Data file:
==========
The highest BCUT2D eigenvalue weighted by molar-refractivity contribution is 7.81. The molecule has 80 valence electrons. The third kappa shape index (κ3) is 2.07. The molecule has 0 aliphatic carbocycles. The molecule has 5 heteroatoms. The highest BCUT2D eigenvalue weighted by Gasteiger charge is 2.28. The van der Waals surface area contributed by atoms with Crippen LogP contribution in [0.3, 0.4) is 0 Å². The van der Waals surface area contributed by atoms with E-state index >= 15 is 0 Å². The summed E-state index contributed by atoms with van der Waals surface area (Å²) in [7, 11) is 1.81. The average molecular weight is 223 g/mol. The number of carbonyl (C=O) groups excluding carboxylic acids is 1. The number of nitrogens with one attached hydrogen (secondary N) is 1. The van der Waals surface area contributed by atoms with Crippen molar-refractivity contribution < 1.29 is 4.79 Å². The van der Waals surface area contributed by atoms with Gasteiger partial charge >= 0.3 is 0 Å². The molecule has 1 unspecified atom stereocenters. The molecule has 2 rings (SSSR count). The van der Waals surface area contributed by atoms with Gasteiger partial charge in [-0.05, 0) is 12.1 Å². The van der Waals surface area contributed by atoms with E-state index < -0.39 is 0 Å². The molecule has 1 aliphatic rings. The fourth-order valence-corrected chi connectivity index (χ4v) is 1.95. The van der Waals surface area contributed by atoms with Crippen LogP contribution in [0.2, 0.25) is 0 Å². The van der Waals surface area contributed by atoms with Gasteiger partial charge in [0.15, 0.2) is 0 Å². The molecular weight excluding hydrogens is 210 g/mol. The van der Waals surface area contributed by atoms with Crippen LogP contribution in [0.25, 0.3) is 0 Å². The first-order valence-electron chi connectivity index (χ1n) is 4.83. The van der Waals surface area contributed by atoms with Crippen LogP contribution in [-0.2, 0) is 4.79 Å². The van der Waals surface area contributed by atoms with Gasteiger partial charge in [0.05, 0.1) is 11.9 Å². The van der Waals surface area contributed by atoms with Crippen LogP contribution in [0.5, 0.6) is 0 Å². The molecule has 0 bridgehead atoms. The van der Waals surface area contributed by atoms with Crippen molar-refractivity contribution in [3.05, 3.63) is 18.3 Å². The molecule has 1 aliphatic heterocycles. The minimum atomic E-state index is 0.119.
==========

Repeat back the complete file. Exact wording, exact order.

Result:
The highest BCUT2D eigenvalue weighted by molar-refractivity contribution is 7.81. The molecule has 80 valence electrons. The third kappa shape index (κ3) is 2.07. The molecule has 0 aliphatic carbocycles. The molecule has 5 heteroatoms. The highest BCUT2D eigenvalue weighted by Gasteiger charge is 2.28. The van der Waals surface area contributed by atoms with Crippen LogP contribution in [0.3, 0.4) is 0 Å². The van der Waals surface area contributed by atoms with E-state index >= 15 is 0 Å². The summed E-state index contributed by atoms with van der Waals surface area (Å²) in [7, 11) is 1.81. The average molecular weight is 223 g/mol. The number of carbonyl (C=O) groups excluding carboxylic acids is 1. The number of nitrogens with one attached hydrogen (secondary N) is 1. The van der Waals surface area contributed by atoms with Crippen molar-refractivity contribution < 1.29 is 4.79 Å². The van der Waals surface area contributed by atoms with Gasteiger partial charge >= 0.3 is 0 Å². The molecule has 1 unspecified atom stereocenters. The molecule has 2 rings (SSSR count). The van der Waals surface area contributed by atoms with Gasteiger partial charge in [-0.05, 0) is 12.1 Å². The van der Waals surface area contributed by atoms with E-state index < -0.39 is 0 Å². The molecule has 1 aliphatic rings. The fourth-order valence-corrected chi connectivity index (χ4v) is 1.95. The van der Waals surface area contributed by atoms with Crippen LogP contribution in [0.2, 0.25) is 0 Å². The van der Waals surface area contributed by atoms with Gasteiger partial charge in [0.15, 0.2) is 0 Å². The molecular weight excluding hydrogens is 210 g/mol. The van der Waals surface area contributed by atoms with Crippen LogP contribution in [0.25, 0.3) is 0 Å². The first-order valence-electron chi connectivity index (χ1n) is 4.83. The van der Waals surface area contributed by atoms with Crippen LogP contribution in [-0.2, 0) is 4.79 Å². The van der Waals surface area contributed by atoms with Gasteiger partial charge in [0.05, 0.1) is 11.9 Å². The van der Waals surface area contributed by atoms with Crippen LogP contribution in [0.5, 0.6) is 0 Å². The molecule has 0 bridgehead atoms. The van der Waals surface area contributed by atoms with Crippen molar-refractivity contribution in [3.05, 3.63) is 18.3 Å². The molecule has 1 aliphatic heterocycles. The minimum atomic E-state index is 0.119.